When it comes to high-intensity interval training, you could push yourself hard but may not need to worry about post-workout nutrition. This is especially true for those with weight loss as a goal — it simply isn't worth the extra calories to eat right after.
When it comes to restoring your muscle glycogen, you aren't depleting your glycogen stores in a 20-minute workout. “Your body has at least 48 hours to take the food you will feed it and have that replenish the glycogen,” says Mike Roussell, PhD, author of "The Meta Shred Diet."
You Shouldn't Skip Post-Workout Nutrition If
If you don't workout long or very intense, post-workout nutrition isn't as important as you may think. There are, on the other hand, times that you do need to replenish with post-workout nutrition.
Long, intense sessions break muscles down and need to be followed up with a decent dose of protein. Consuming post-workout protein helps stop muscle breakdown and starts the rebuilding process.
Simply speaking, if you skip post-workout nutrition after a long and intense session, you may be slowing your recovery.
“Exercise itself stimulates muscle protein synthesis, and if you add protein after exercise, it enhances the body’s ability to repair and rebuild muscle,” he says. “If you’re not getting adequate protein to fuel recovery, during your next session your muscles won’t be as strong, and you won’t progress as fast,” states Roussell.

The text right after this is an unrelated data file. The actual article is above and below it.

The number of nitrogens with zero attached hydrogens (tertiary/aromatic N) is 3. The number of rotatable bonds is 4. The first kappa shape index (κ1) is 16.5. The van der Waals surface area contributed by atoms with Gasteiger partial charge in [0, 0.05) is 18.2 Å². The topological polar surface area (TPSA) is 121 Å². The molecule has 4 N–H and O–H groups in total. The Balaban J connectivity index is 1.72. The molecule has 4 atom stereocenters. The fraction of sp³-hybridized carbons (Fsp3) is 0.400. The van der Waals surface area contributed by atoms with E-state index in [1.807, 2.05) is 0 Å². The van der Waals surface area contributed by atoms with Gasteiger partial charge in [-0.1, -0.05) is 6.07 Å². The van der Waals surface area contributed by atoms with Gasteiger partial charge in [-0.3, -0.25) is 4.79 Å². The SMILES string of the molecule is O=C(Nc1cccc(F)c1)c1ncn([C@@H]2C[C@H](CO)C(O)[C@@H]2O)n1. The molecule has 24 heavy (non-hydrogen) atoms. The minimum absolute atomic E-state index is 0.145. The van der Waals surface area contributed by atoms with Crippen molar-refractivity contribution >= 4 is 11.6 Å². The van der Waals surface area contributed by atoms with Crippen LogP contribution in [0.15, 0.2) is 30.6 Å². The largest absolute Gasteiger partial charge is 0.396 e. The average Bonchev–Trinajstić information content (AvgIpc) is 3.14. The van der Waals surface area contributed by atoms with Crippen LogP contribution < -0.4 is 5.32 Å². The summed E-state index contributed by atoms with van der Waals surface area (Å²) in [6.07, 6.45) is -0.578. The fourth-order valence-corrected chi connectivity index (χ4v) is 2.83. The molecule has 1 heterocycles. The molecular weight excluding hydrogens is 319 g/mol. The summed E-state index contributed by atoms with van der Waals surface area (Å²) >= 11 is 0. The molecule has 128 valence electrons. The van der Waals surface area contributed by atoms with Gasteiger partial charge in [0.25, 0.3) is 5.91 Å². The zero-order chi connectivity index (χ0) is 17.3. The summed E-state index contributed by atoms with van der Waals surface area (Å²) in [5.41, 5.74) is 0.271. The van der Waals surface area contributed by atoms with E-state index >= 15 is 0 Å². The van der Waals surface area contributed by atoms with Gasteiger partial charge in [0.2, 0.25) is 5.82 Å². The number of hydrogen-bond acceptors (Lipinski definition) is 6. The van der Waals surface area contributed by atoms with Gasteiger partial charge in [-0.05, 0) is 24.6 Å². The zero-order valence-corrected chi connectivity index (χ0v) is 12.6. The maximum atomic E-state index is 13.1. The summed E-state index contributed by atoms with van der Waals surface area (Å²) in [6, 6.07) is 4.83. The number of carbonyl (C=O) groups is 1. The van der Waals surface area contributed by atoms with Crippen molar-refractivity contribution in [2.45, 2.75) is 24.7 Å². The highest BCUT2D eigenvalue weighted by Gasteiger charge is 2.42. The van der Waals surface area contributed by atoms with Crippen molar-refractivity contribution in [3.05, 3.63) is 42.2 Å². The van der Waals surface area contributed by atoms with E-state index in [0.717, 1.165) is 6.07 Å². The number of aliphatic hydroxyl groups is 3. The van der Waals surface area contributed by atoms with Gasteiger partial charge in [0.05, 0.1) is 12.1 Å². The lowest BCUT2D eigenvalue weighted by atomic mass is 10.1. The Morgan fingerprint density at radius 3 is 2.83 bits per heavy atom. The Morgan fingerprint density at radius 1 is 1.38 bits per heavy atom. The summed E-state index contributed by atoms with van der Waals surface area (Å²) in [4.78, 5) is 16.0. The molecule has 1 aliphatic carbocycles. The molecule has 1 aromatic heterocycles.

Post-workout protein shakes are popular due to how easy they are to consume and the impressive branch chain amino acid profile that comes with them. Your body will easily digest these liquid proteins quickly — stimulating the muscle building process.
Research suggests the post-workout "window" lasts for hours, so your next meal could also help support your recovery. Real food should always come before shakes. Ideally, a combination of lean protein, vegetables, healthy fats, whole carbs, and plenty of water are helpful.
You Had An Intense Workout Lasting Longer Than An Hour
Continuously vigorous strength workouts that last longer than an hour should receive some post-workout food — especially if your goal is to build muscle.
You Have Another Hard Session Soon
If you are performing two-a-days, you're going to need to refuel post-workout so you can perform later.
If You Are Under A Lot Of Stress
Exercise is considered a stressor, but our body typically recovers from this small dose. If you are under a lot of pressure outside of the gym, it all could become too much for your body to handle. This will impair your body's ability to perform and recover from that activity.
“When under stress, what is a normal dose of exercise is too much for the body to handle,” Roussell says. “But you can use nutrition to counteract those negative effects of stress.” Follow the post-workout tips above.
A Few Post-Workout Nutrition Ideas
Here's a short list of some protein, carbohydrate, and fat sources that you could fuel your body with.
- Whey Protein Powder
- Cottage Cheese
- Greek Yogurt
- Sweet Potatoes
- White Potatoes
- Chocolate Milk
- Rice Cakes
- Dark Leafy Green Vegetables
- Nut Butters
- Olive Oil